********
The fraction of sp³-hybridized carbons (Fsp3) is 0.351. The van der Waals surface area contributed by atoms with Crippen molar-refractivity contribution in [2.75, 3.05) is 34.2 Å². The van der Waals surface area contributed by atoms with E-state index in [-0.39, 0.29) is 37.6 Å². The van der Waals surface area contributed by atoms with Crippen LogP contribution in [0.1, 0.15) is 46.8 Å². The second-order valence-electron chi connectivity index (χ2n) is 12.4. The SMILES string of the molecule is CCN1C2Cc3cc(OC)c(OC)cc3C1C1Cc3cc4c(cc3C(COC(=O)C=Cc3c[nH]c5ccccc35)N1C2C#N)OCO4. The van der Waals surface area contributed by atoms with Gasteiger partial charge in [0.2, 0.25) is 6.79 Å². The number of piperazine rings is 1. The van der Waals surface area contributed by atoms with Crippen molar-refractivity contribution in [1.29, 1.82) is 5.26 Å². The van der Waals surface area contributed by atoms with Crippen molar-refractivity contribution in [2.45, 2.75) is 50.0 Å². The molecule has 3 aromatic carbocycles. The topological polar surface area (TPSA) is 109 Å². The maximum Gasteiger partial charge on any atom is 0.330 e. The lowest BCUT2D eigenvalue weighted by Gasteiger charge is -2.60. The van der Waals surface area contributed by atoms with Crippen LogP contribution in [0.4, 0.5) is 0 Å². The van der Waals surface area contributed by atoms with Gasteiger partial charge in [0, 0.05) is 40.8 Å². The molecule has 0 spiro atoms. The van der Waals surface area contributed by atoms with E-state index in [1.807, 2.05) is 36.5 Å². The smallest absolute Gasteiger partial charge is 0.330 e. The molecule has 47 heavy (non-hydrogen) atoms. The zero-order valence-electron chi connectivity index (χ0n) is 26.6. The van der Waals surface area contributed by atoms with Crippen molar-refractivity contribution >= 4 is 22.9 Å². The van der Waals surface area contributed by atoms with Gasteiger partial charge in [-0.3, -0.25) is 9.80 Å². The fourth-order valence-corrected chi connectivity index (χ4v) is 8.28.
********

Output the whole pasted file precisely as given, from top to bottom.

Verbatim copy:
The fraction of sp³-hybridized carbons (Fsp3) is 0.351. The van der Waals surface area contributed by atoms with Crippen molar-refractivity contribution in [2.75, 3.05) is 34.2 Å². The van der Waals surface area contributed by atoms with E-state index in [-0.39, 0.29) is 37.6 Å². The van der Waals surface area contributed by atoms with Crippen LogP contribution in [0.1, 0.15) is 46.8 Å². The second-order valence-electron chi connectivity index (χ2n) is 12.4. The SMILES string of the molecule is CCN1C2Cc3cc(OC)c(OC)cc3C1C1Cc3cc4c(cc3C(COC(=O)C=Cc3c[nH]c5ccccc35)N1C2C#N)OCO4. The van der Waals surface area contributed by atoms with Gasteiger partial charge in [0.2, 0.25) is 6.79 Å². The number of piperazine rings is 1. The van der Waals surface area contributed by atoms with Crippen molar-refractivity contribution in [1.29, 1.82) is 5.26 Å². The van der Waals surface area contributed by atoms with Crippen molar-refractivity contribution in [2.45, 2.75) is 50.0 Å². The molecule has 3 aromatic carbocycles. The topological polar surface area (TPSA) is 109 Å². The maximum Gasteiger partial charge on any atom is 0.330 e. The lowest BCUT2D eigenvalue weighted by Gasteiger charge is -2.60. The van der Waals surface area contributed by atoms with Crippen LogP contribution in [0.4, 0.5) is 0 Å². The van der Waals surface area contributed by atoms with Gasteiger partial charge in [0, 0.05) is 40.8 Å². The molecule has 0 spiro atoms. The van der Waals surface area contributed by atoms with E-state index in [1.807, 2.05) is 36.5 Å². The smallest absolute Gasteiger partial charge is 0.330 e. The molecule has 47 heavy (non-hydrogen) atoms. The zero-order valence-electron chi connectivity index (χ0n) is 26.6. The van der Waals surface area contributed by atoms with Crippen molar-refractivity contribution >= 4 is 22.9 Å². The van der Waals surface area contributed by atoms with Gasteiger partial charge in [-0.3, -0.25) is 9.80 Å². The fourth-order valence-corrected chi connectivity index (χ4v) is 8.28.